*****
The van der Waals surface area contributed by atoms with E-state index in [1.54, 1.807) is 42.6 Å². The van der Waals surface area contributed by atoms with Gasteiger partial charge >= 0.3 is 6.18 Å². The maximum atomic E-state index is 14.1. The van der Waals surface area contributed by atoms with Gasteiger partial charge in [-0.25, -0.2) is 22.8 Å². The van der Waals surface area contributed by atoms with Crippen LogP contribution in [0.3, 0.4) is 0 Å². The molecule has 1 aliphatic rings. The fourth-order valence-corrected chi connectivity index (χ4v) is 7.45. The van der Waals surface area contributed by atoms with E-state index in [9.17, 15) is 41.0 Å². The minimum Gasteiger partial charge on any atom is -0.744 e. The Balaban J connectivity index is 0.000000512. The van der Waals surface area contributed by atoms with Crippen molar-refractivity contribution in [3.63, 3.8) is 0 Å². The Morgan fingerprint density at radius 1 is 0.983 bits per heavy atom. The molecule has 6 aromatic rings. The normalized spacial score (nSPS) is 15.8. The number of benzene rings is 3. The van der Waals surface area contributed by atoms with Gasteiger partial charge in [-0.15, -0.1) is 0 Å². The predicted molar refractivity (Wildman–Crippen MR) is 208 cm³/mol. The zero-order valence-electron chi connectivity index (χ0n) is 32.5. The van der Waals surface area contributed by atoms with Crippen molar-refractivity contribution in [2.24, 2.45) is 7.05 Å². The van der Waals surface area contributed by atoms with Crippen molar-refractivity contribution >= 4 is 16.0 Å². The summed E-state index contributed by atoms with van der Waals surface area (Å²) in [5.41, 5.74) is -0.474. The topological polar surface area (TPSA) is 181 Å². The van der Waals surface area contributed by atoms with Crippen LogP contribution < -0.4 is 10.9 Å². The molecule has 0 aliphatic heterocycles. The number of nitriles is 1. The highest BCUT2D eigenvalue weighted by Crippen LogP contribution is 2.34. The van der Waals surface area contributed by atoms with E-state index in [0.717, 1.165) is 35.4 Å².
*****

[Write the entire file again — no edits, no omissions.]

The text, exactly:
The van der Waals surface area contributed by atoms with E-state index in [1.54, 1.807) is 42.6 Å². The van der Waals surface area contributed by atoms with Gasteiger partial charge >= 0.3 is 6.18 Å². The maximum atomic E-state index is 14.1. The van der Waals surface area contributed by atoms with Gasteiger partial charge in [-0.25, -0.2) is 22.8 Å². The van der Waals surface area contributed by atoms with Crippen LogP contribution in [0.3, 0.4) is 0 Å². The molecule has 1 aliphatic rings. The fourth-order valence-corrected chi connectivity index (χ4v) is 7.45. The van der Waals surface area contributed by atoms with E-state index in [9.17, 15) is 41.0 Å². The minimum Gasteiger partial charge on any atom is -0.744 e. The Balaban J connectivity index is 0.000000512. The van der Waals surface area contributed by atoms with Crippen molar-refractivity contribution in [3.63, 3.8) is 0 Å². The Morgan fingerprint density at radius 1 is 0.983 bits per heavy atom. The molecule has 6 aromatic rings. The normalized spacial score (nSPS) is 15.8. The number of benzene rings is 3. The van der Waals surface area contributed by atoms with Gasteiger partial charge in [-0.15, -0.1) is 0 Å². The predicted molar refractivity (Wildman–Crippen MR) is 208 cm³/mol. The zero-order valence-electron chi connectivity index (χ0n) is 32.5. The van der Waals surface area contributed by atoms with Crippen molar-refractivity contribution in [2.24, 2.45) is 7.05 Å². The van der Waals surface area contributed by atoms with Crippen molar-refractivity contribution >= 4 is 16.0 Å². The summed E-state index contributed by atoms with van der Waals surface area (Å²) in [5.41, 5.74) is -0.474. The topological polar surface area (TPSA) is 181 Å². The van der Waals surface area contributed by atoms with Crippen LogP contribution < -0.4 is 10.9 Å². The molecule has 0 aliphatic heterocycles. The number of nitriles is 1. The highest BCUT2D eigenvalue weighted by Crippen LogP contribution is 2.34. The van der Waals surface area contributed by atoms with E-state index in [0.717, 1.165) is 35.4 Å².